Science-- there's something for everyone

Tuesday, September 11, 2012

A binary star system

It’s not enough anymore to simply announce the finding of a new exoplanet. We’ve found so many in the past few years (thousands to date) that they’re almost commonplace. Now, the new planets have to have something unusual about them to make them noteworthy. Case in point, a pair of planets orbiting the binary star system Kepler-47.

Circumbinary (orbiting two stars rather than just one) planets have been discovered before. However, this time, it’s a whole star system going around the pair of stars. Granted, that system only has two known stars, but more may yet be found.

The planets were discovered by Jerome Orosz of San Diego State University and more than three dozen collaborators who shared authorship. They had to observe the two stars eclipsing each other, as well as the planets transitting (passing in front of) the stars. Each of these events had to be observed multiple times in order to confirm the data. Luckily, the two stars orbit each other every seven and a half days and the inner planet orbits both stars in just under 50 days. Thus, it didn’t take that long to see several transits. At a little over 300 days, the outer planet has a year almost as long as ours. Cosmologists have only observed three transits of this planet.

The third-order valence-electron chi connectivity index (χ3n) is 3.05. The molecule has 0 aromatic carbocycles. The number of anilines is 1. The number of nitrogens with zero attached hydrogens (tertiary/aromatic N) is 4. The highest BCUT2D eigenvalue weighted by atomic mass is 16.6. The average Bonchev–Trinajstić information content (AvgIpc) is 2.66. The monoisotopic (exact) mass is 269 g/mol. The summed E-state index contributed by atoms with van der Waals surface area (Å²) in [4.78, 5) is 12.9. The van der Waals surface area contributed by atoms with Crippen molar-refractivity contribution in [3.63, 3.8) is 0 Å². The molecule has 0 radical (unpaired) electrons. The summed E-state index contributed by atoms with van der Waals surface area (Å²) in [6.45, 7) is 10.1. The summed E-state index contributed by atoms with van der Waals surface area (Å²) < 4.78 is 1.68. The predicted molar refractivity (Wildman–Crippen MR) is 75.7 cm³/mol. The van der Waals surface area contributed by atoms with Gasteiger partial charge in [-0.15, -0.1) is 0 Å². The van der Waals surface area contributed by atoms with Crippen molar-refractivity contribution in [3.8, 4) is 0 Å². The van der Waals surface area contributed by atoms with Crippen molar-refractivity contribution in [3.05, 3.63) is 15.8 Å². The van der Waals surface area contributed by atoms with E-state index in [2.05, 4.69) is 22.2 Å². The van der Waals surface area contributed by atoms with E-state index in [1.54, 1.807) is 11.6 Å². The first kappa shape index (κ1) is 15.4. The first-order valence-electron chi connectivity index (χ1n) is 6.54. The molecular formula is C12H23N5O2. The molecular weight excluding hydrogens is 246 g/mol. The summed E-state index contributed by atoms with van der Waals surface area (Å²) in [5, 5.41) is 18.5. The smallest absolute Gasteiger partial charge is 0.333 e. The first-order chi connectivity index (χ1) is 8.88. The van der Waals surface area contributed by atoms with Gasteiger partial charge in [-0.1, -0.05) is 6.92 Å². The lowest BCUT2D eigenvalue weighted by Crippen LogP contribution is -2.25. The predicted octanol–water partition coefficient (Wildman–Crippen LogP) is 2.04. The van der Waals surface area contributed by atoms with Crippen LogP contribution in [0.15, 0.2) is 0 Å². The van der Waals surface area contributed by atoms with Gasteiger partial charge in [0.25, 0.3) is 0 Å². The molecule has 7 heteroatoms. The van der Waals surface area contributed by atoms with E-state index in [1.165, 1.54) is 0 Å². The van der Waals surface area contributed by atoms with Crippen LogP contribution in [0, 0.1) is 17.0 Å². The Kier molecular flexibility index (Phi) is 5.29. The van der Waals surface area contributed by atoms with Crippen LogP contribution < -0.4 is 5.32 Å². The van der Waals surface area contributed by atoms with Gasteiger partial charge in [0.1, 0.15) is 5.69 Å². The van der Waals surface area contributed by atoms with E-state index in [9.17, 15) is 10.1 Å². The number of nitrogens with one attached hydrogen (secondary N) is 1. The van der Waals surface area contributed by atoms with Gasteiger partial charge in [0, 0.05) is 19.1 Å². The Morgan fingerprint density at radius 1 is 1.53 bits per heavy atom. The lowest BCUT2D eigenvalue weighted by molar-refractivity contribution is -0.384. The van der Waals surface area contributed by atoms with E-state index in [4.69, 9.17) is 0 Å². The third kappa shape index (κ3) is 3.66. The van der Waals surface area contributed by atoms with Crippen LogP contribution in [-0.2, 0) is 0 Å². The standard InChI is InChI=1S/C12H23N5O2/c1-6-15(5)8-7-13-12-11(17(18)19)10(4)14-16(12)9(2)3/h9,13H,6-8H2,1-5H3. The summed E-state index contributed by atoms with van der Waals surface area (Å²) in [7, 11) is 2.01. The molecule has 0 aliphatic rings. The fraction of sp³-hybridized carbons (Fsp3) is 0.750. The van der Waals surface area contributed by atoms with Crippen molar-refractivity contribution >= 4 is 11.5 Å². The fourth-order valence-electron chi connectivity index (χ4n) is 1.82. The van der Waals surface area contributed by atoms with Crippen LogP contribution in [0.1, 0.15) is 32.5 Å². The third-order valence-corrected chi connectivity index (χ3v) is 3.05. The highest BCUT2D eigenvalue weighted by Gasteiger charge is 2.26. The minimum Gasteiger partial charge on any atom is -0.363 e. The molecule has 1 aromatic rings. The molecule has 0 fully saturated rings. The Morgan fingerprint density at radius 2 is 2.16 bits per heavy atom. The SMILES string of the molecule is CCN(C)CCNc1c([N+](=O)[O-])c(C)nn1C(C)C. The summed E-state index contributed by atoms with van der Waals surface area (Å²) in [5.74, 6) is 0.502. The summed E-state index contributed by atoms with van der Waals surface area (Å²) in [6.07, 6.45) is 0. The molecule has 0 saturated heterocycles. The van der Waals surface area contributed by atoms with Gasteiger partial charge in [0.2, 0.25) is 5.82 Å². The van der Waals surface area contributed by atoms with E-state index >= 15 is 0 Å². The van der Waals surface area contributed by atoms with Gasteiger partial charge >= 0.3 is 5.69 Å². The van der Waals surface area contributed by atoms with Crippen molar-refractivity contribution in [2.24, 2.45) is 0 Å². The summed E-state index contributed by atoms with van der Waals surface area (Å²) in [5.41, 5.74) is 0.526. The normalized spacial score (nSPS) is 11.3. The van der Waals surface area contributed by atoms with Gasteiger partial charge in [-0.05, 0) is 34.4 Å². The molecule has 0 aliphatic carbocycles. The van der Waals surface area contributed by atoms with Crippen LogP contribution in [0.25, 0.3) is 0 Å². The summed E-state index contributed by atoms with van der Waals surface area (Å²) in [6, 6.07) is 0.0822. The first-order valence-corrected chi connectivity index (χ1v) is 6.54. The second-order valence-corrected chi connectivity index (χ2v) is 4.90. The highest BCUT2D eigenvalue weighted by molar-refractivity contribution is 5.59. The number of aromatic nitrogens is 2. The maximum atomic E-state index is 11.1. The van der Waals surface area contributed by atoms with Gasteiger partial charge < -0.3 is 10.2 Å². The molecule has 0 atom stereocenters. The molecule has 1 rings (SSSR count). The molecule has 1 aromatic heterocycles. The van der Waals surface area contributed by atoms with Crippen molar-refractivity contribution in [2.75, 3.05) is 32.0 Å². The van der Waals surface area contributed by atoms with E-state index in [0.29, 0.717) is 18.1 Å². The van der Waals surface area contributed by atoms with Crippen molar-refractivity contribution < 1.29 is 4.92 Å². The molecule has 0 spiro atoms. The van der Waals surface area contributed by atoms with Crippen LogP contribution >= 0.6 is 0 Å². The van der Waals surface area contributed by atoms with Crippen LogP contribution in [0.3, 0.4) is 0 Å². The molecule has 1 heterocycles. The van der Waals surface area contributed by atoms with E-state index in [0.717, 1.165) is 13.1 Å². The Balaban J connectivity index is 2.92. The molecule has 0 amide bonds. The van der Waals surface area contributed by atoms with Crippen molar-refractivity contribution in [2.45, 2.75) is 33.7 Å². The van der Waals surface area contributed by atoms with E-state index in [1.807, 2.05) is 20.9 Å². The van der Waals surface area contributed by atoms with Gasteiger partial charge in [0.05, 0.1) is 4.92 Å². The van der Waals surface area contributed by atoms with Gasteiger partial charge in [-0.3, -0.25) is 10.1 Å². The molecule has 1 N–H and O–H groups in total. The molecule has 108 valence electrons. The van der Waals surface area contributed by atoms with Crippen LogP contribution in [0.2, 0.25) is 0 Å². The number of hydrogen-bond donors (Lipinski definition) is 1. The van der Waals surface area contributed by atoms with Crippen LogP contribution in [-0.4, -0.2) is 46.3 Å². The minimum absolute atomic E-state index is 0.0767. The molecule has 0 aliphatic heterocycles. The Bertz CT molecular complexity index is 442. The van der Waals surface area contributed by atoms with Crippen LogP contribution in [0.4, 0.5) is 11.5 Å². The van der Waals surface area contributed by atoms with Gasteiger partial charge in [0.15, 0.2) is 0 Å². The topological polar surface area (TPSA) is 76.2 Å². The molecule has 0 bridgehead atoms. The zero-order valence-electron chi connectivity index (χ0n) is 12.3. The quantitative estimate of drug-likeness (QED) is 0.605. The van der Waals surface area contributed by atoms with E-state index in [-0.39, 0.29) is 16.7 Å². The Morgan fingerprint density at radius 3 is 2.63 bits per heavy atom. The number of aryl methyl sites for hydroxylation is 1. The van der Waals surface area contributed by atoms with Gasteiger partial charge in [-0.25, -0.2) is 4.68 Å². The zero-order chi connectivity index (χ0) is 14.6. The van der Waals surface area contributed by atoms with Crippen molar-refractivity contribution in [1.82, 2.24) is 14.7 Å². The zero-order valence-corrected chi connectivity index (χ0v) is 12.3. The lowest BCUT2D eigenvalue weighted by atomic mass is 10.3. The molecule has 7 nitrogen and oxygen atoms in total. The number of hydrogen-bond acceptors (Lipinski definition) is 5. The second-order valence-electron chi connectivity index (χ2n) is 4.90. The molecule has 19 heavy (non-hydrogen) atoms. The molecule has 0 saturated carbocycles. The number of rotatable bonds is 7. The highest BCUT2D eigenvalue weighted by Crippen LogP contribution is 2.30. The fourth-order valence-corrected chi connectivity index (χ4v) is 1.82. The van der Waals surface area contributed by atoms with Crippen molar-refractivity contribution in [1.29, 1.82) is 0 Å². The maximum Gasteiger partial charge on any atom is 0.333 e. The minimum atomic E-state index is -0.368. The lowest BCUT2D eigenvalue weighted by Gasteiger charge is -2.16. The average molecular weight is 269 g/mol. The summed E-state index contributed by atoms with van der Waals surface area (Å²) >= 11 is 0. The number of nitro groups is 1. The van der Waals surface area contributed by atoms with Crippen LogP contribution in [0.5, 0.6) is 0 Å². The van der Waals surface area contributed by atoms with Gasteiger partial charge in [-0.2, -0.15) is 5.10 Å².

An artist's depiction of the Kepler-47 system. Kepler-47c is the large planet on the left; Kepler
47-b appears as the small blue crescent to the right of the two stars.
Image courtesy of NASA/JPL-Caltech/T. Pyle.

What about habitability? Although one of the stars is similar in size to that of our sun (the other is about a third as big), neither of the planets is expected to be Earth-like. While the outer planet does technically reside in the habitable (liquid water zone), it’s about four and a half times as big as the Earth. The inner planet is also three times the size of the Earth and not even in the habitable zone.

So neither of these new planets is going to be a New Earth. We’ll have to keep looking for the place to evacuate our citizenry when our sun becomes a white dwarf. The good news is that we now know that planets can be found in the habitable zone of binary star systems as well as single star systems.

ResearchBlogging.orgOrosz JA, Welsh WF, Carter JA, Fabrycky DC, Cochran WD, Endl M, Ford EB, Haghighipour N, Macqueen PJ, Mazeh T, Sanchis-Ojeda R, Short DR, Torres G, Agol E, Buchhave LA, Doyle LR, Isaacson H, Lissauer JJ, Marcy GW, Shporer A, Windmiller G, Barclay T, Boss AP, Clarke BD, Fortney J, Geary JC, Holman MJ, Huber D, Jenkins JM, Kinemuchi K, Kruse E, Ragozzine D, Sasselov D, Still M, Tenenbaum P, Uddin K, Winn JN, Koch DG, & Borucki WJ (2012). Kepler-47: A Transiting Circumbinary Multiplanet System. Science (New York, N.Y.) PMID: 22933522